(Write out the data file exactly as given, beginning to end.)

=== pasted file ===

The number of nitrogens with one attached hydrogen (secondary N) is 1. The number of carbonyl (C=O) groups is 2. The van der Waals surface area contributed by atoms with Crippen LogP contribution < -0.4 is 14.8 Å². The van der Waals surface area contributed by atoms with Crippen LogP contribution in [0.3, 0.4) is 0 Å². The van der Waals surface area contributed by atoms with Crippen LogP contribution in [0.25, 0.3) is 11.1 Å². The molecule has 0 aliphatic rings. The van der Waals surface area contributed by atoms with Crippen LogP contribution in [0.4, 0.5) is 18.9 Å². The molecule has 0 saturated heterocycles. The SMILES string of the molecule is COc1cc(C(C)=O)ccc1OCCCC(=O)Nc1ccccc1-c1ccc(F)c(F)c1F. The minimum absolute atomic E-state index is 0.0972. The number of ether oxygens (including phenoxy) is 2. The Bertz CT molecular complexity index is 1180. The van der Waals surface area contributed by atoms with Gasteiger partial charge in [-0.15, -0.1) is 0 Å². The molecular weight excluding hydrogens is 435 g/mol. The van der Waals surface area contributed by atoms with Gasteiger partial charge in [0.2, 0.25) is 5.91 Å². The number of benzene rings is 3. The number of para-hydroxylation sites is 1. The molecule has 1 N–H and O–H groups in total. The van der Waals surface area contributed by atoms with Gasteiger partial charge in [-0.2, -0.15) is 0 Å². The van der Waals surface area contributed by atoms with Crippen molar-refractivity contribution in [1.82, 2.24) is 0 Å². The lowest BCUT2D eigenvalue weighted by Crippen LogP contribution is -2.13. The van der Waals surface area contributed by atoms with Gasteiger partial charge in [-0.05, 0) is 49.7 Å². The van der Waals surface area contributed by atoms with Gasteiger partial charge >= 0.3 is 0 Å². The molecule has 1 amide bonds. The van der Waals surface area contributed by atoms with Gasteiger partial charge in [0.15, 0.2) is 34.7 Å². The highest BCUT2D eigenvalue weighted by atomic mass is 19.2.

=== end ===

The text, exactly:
The number of nitrogens with one attached hydrogen (secondary N) is 1. The number of carbonyl (C=O) groups is 2. The van der Waals surface area contributed by atoms with Crippen LogP contribution < -0.4 is 14.8 Å². The van der Waals surface area contributed by atoms with Crippen LogP contribution in [0.3, 0.4) is 0 Å². The van der Waals surface area contributed by atoms with Crippen LogP contribution in [0.25, 0.3) is 11.1 Å². The molecule has 0 aliphatic rings. The van der Waals surface area contributed by atoms with Crippen LogP contribution in [0.4, 0.5) is 18.9 Å². The molecule has 0 saturated heterocycles. The SMILES string of the molecule is COc1cc(C(C)=O)ccc1OCCCC(=O)Nc1ccccc1-c1ccc(F)c(F)c1F. The minimum absolute atomic E-state index is 0.0972. The number of ether oxygens (including phenoxy) is 2. The Bertz CT molecular complexity index is 1180. The van der Waals surface area contributed by atoms with Gasteiger partial charge in [-0.15, -0.1) is 0 Å². The molecular weight excluding hydrogens is 435 g/mol. The van der Waals surface area contributed by atoms with Gasteiger partial charge in [0.2, 0.25) is 5.91 Å². The number of benzene rings is 3. The number of para-hydroxylation sites is 1. The molecule has 1 N–H and O–H groups in total. The van der Waals surface area contributed by atoms with Gasteiger partial charge in [-0.2, -0.15) is 0 Å². The van der Waals surface area contributed by atoms with Crippen molar-refractivity contribution in [1.82, 2.24) is 0 Å². The lowest BCUT2D eigenvalue weighted by Crippen LogP contribution is -2.13. The van der Waals surface area contributed by atoms with Gasteiger partial charge in [-0.05, 0) is 49.7 Å². The van der Waals surface area contributed by atoms with Gasteiger partial charge >= 0.3 is 0 Å². The molecule has 1 amide bonds. The van der Waals surface area contributed by atoms with Gasteiger partial charge in [0.15, 0.2) is 34.7 Å². The highest BCUT2D eigenvalue weighted by atomic mass is 19.2.